Tida: The first time we met was before we had any classes together. He had stopped by room 202 because I was painting a six-foot painting. It was awkward because he came in and just sat and watched me paint. We then had class for the first time together in advance painting.
How did you two come together to devise a show?
Daniel: I don’t recall who decided to work on a collaboration. But I do know that we both wanted to do more than hang paintings on a wall but yet keeping it in the realm of drawing and painting. So we both agreed on an installation.
Tida: I can’t honestly remember who brought up the idea first but I do remember saying that i wanted to do a collab with him because he was producing art in other ways I thought would broaden my knowledge of what I already new in terms of art making. For sure I told him no paintings. He was down for it.
What was it like to work with someone else on such a big project?
Daniel: It was interesting and fun since we started with one idea and that lead to another idea until we arrived at napkins. We both agreed on napkins because they’re inexpensive and the idea of disposing out thoughts related to napkins in the idea of materiality.
Tida: It was definitely a great experience, it taught many things. I would love to do it again and its worth it. There is a benefit to this.
Are there any fun story about the visitors that stopped by the gallery, any profound feedback from them?
Daniel: While installing (the work) this old couple stopped by and were curious what we were doing. Ends up being that the husband was an artist and had recently had a show about napkins, he did portraits on those napkins. He made about 300 of them.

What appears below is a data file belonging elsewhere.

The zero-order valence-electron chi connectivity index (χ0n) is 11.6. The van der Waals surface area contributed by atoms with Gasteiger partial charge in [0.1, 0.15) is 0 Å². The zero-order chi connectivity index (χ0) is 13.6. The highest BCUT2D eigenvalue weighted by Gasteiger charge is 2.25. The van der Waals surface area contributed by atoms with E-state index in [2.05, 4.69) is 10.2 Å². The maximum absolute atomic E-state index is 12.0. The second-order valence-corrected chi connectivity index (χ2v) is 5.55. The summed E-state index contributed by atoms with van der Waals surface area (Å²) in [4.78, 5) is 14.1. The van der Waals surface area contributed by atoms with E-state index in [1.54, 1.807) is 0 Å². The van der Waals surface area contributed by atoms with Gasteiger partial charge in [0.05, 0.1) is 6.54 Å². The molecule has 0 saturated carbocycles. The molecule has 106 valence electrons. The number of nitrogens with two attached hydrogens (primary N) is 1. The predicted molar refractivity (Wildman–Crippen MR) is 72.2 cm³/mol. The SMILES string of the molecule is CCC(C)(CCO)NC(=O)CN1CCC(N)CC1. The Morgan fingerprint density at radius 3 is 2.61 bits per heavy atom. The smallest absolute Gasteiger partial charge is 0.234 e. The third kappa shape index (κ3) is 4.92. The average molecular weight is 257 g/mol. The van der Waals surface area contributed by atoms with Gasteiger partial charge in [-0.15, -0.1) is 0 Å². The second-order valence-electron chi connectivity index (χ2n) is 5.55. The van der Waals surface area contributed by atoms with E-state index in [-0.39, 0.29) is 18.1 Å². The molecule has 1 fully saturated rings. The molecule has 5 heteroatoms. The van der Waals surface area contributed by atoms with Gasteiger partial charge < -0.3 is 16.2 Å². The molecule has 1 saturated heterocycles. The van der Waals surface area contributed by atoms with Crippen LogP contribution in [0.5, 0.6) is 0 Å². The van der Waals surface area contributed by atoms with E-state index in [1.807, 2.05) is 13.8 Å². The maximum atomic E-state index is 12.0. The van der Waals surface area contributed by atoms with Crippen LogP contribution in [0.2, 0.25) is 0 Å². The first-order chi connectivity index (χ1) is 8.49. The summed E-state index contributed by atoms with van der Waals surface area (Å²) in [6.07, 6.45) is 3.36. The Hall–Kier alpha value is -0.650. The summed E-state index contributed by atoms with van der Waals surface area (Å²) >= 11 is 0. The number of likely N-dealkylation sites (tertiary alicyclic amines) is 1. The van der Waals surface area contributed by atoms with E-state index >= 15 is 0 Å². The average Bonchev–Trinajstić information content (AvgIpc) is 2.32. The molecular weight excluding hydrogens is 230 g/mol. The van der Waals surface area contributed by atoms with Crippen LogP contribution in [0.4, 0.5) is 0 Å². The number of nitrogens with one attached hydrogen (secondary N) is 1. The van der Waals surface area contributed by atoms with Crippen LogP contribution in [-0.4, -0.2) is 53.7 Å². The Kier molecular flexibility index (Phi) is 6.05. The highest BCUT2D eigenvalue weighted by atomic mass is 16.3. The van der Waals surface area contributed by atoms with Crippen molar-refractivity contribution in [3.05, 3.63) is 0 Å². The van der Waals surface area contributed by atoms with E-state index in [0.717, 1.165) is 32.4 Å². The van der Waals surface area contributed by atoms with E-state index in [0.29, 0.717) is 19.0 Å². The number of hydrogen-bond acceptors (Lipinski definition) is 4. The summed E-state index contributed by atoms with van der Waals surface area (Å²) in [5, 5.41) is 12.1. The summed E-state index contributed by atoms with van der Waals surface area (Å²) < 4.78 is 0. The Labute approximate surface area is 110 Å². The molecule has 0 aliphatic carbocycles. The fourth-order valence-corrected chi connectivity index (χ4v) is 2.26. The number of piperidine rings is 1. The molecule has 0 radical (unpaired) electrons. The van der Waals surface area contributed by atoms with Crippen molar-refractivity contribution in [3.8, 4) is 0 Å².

Tida: We had a crit with a couple of professors that brought up interesting perspectives that I didn’t anticipate, and so that widen my eyes even more about what art can be and where it can lead to.
What was the one thing you wanted people to walk away from the show to feel, think, to know?
Daniel: Personally I wanted the audience to experience the importance of one’s own ideas. and how easily we leave ideas up in the air if we don’t capitalize on them. Also to show a different approach on what drawing could be.
Tida: Particularly, I wasn’t concern with audience. This was an engaging art project that was meant to explore the possibilities of art making. And this was an excellent opportunity to show works on this kind of massive scale.
So out of your 500 drawings which do you remember doing the most?
Daniel: I saw myself scratching my head for more ideas. Seriously, I noticed that I was drawing these abstracted figures.
Tida: Out of the 500 drawings. I remember doodling and these doodles would comes back in swirls, many, many of them combine together to form different compositions. I suspect them to be the next set of paintings series that would make.
Final thoughts on the matter, it was extremely fun to interview these two and their show blew my mind. Furthermore, it always great to see friends succeed in their shared goal of finding a new way to approach art-making and they did it as a collaboration, which is an achievement in itself (take it from me, I’ve seen people melt from the pressures of team-based art projects).
The show left me with the view of it being surrealist, from the concept of thoughts to the display of how thought accumulate in mass and flows within mind but now come to think of it, it also touched on realism. The realism behind how fragile our napkin thoughts can be, it flees from us, it stays with us, it hangs high, it hangs low, it occupies a space, our gallery (well, Tida’s and Daniel’s gallery) and sometimes it can become tangible because we make it tangible.